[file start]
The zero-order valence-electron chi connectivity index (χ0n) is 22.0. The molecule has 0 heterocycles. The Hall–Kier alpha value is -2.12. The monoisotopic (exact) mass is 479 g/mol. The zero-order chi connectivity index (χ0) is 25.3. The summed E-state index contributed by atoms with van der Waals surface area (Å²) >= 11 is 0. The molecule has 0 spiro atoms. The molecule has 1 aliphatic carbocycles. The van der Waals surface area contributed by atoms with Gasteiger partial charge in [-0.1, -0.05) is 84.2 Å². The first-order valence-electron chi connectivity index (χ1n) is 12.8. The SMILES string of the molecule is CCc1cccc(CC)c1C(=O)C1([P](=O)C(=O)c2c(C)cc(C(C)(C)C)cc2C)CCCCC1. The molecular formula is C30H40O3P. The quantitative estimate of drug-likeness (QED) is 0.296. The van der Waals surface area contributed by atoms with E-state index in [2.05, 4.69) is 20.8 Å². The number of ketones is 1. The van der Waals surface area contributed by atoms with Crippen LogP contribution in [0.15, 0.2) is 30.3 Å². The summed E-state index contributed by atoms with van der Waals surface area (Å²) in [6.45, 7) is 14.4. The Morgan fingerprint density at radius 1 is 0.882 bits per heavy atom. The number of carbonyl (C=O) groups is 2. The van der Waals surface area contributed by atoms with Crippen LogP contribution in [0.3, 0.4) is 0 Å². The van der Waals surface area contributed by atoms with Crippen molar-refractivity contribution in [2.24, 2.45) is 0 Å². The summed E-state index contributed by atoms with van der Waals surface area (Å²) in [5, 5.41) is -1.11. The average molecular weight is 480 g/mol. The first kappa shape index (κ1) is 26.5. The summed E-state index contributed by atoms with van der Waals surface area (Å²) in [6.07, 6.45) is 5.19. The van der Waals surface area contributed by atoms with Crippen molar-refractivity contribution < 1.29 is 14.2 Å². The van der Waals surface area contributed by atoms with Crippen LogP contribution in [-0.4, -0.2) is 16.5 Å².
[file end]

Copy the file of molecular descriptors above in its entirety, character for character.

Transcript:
The zero-order valence-electron chi connectivity index (χ0n) is 22.0. The molecule has 0 heterocycles. The Hall–Kier alpha value is -2.12. The monoisotopic (exact) mass is 479 g/mol. The zero-order chi connectivity index (χ0) is 25.3. The summed E-state index contributed by atoms with van der Waals surface area (Å²) >= 11 is 0. The molecule has 0 spiro atoms. The molecule has 1 aliphatic carbocycles. The van der Waals surface area contributed by atoms with Gasteiger partial charge in [-0.1, -0.05) is 84.2 Å². The first-order valence-electron chi connectivity index (χ1n) is 12.8. The SMILES string of the molecule is CCc1cccc(CC)c1C(=O)C1([P](=O)C(=O)c2c(C)cc(C(C)(C)C)cc2C)CCCCC1. The molecular formula is C30H40O3P. The quantitative estimate of drug-likeness (QED) is 0.296. The van der Waals surface area contributed by atoms with E-state index in [2.05, 4.69) is 20.8 Å². The number of ketones is 1. The van der Waals surface area contributed by atoms with Crippen LogP contribution in [0.15, 0.2) is 30.3 Å². The summed E-state index contributed by atoms with van der Waals surface area (Å²) in [6.45, 7) is 14.4. The Morgan fingerprint density at radius 1 is 0.882 bits per heavy atom. The number of carbonyl (C=O) groups is 2. The van der Waals surface area contributed by atoms with Crippen LogP contribution in [0.3, 0.4) is 0 Å². The van der Waals surface area contributed by atoms with Crippen molar-refractivity contribution in [2.24, 2.45) is 0 Å². The summed E-state index contributed by atoms with van der Waals surface area (Å²) in [5, 5.41) is -1.11. The average molecular weight is 480 g/mol. The first kappa shape index (κ1) is 26.5. The summed E-state index contributed by atoms with van der Waals surface area (Å²) in [6.07, 6.45) is 5.19. The van der Waals surface area contributed by atoms with Crippen molar-refractivity contribution < 1.29 is 14.2 Å². The van der Waals surface area contributed by atoms with Crippen LogP contribution in [-0.4, -0.2) is 16.5 Å².